Antique medieval swords come in all kinds of condition as you might expect from swords between 500 to 1000 years old.. Most of the time, the hilts and scabbards are all long gone, leaving only heavily corroded steel. But every now and again, some beautiful almost pristine antiques find their way into museums or personal collections.
To truly appreciate medieval swords, you really should at least once in your life handle an antique. Most are much lighter and faster in the hand than early historians gave them credit for, and it was only really the pioneering work of Ewart Oakeshott, who created the Oakeshott sword typology, who exploded the myth that they all weighed 10lbs, were clumsy and often only given a cursory once over by medieval historians up to that time.
In this short article we will take a look at some antiques in museum collections so you can see some of the originals first hand in our gallery, and then give you an idea about how much they are actually worth - either to satisfy your curiosity, or start your own personal collection..
Below are some photos taken by SBG forum moderator Bryan Heff from the Armory at the Philadelphia Museum of Art.
It is a curious phenomenon, but the vast majority of real medieval swords were found in river beds.. How and why they ended up there is not fully understood. The most common theory is that they were ritually discarded by throwing them into a nearby river, either after the death of the owner, as an offering, lost by accident (such as if a barge sinks), etc, etc. But the fact remains that it is through dredging that a very large number of swords have been found.
The cold water and mineral deposits slow down the corrosion process, with the silt of the river bed actually proving a protective barrier.
While river finds are by far the most common, other swords are found in peat bogs, grave-sites, tombs and excavations are usually found by accident during construction projects from the 19th to the 21st century - and as such there is little doubt that there are many more swords waiting to be discovered than have been found to date..
Those that are in the best condition tend to have been preserved in armories over the centuries or in the private collections of aristocratic families and handed down through the generations, though this is comparatively rare.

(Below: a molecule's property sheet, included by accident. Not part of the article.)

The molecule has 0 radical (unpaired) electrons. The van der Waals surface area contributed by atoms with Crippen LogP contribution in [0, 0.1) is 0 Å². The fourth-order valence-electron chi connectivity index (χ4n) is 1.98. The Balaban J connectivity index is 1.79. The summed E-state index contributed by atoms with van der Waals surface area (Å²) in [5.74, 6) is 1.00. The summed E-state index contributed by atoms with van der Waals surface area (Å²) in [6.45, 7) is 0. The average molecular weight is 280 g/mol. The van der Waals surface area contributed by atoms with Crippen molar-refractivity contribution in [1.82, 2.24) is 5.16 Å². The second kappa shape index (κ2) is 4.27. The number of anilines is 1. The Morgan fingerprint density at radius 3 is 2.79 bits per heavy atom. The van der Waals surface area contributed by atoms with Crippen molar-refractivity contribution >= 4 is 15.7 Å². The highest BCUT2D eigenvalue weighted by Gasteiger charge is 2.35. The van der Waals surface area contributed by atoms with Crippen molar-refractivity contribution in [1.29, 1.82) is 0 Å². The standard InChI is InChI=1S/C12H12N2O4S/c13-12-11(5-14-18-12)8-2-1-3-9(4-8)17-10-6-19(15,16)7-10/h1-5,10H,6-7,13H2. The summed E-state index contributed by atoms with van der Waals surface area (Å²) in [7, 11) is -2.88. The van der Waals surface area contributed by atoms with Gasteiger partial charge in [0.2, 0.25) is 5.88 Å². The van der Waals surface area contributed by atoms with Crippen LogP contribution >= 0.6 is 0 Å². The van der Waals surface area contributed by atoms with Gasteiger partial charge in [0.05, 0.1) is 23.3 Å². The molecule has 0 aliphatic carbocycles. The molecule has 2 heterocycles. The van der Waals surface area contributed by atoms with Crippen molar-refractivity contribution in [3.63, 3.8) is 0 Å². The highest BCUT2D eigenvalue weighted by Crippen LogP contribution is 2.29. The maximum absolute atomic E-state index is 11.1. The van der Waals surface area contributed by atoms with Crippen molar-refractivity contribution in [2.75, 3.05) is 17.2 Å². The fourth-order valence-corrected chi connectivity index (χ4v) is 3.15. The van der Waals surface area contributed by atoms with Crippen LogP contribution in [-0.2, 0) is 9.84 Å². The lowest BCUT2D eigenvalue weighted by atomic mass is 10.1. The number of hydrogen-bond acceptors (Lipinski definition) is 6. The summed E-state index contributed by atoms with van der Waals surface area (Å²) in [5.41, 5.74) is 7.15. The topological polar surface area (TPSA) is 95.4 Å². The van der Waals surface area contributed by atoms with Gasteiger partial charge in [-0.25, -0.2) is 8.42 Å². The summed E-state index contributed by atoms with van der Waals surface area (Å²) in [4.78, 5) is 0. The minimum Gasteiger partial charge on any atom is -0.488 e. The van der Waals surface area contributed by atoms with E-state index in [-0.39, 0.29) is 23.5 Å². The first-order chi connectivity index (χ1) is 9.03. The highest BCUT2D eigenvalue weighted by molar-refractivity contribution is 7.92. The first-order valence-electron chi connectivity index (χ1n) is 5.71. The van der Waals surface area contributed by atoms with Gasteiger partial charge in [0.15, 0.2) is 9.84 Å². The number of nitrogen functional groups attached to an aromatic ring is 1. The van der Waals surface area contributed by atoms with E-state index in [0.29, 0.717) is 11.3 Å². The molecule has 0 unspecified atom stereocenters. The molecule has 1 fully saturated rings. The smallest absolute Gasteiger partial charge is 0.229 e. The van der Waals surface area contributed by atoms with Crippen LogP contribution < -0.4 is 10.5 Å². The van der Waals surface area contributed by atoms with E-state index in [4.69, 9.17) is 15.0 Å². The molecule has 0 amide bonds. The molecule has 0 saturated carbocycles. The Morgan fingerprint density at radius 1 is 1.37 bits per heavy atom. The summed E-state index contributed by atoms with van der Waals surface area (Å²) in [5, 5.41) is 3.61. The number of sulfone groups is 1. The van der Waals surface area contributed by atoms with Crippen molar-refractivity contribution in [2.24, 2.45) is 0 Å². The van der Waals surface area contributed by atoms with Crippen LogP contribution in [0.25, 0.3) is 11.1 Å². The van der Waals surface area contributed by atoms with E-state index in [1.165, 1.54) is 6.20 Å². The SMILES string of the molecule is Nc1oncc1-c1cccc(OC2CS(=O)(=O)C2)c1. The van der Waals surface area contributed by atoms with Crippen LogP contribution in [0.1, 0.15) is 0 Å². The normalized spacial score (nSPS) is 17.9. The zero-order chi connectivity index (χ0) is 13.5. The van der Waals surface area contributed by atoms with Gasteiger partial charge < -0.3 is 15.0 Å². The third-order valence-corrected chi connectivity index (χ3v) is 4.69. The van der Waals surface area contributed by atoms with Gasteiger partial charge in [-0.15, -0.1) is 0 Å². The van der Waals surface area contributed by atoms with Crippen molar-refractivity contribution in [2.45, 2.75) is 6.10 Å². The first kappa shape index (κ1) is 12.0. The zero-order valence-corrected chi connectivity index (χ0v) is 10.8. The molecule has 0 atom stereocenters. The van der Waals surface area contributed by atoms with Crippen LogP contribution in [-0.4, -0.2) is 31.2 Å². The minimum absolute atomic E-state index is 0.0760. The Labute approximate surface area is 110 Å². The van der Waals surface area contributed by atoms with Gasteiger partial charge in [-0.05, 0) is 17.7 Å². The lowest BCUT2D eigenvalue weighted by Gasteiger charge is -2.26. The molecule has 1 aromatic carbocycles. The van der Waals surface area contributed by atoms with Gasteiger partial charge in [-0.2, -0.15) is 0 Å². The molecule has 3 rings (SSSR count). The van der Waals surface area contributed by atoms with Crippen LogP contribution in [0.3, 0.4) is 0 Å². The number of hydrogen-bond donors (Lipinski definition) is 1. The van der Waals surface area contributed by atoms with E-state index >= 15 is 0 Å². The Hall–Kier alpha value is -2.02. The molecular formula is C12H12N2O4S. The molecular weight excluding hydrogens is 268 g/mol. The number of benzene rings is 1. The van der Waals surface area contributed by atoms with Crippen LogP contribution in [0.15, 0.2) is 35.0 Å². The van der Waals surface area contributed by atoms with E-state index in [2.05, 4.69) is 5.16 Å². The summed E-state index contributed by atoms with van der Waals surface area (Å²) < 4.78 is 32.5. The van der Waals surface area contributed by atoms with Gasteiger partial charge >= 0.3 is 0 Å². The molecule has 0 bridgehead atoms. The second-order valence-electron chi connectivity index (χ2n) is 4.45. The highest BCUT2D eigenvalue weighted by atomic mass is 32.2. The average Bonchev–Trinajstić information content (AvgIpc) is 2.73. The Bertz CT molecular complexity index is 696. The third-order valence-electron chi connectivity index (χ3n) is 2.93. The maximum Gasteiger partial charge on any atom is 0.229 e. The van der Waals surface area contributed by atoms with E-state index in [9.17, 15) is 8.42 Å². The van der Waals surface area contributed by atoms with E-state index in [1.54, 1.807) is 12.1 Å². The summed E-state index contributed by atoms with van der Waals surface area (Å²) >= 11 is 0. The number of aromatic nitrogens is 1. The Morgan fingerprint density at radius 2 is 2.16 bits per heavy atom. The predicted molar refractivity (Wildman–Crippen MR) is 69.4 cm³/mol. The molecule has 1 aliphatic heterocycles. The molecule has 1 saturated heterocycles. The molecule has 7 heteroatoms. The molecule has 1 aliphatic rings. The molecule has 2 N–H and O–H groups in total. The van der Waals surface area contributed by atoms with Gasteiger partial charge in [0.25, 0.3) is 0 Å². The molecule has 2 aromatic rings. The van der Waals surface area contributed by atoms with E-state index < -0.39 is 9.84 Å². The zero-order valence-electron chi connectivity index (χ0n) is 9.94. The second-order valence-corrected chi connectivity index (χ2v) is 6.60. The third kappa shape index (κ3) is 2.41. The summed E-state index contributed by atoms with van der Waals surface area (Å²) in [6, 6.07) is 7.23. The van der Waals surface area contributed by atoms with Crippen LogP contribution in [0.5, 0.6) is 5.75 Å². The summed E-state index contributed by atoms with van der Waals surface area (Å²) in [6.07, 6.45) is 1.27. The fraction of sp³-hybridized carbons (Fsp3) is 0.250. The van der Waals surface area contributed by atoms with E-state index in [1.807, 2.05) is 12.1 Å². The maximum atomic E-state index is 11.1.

Perhaps the most unusual find of an antique medieval sword was - of in all places - for sale at a garage sale in New Zealand! How it ended up there is a mystery, but whoever purchased it would have made the deal of the century, that is for sure..
The short answer is yes - you can buy them, but if you need to ask how much they are..
Many antique medieval swords are in private collections these days, but these are not the kind of swords you pick up on eBay..
It's not always public information on the prices of these antiques. Some are of such historical importance that they are essentially priceless and truly belong in a museum where they can be appreciated by everyone. But if you know where (and when) to look, you can find some for sale online..!
Peter Finer.com does not list prices, so if you need to ask, you probably can't afford it..
Fagan Arms is a very professional site, prices are listed and while antique medieval swords are rare, you never know what you will find on any given day.
Bonams Auctions also have medieval swords sometimes - and when they do, they tend to be the best and rarest around..
The sword above is listed in a press release by Bonhams here
and demonstrates clearly that the better the condition and the clearer
the provenance of the sword, the greater its value. The sword shown here sold at auction for $32,000..
I hope this information on antique medieval swords has been helpful. To return to Affordable Replicas of Medieval Swords from Antique Medieval Swords, click here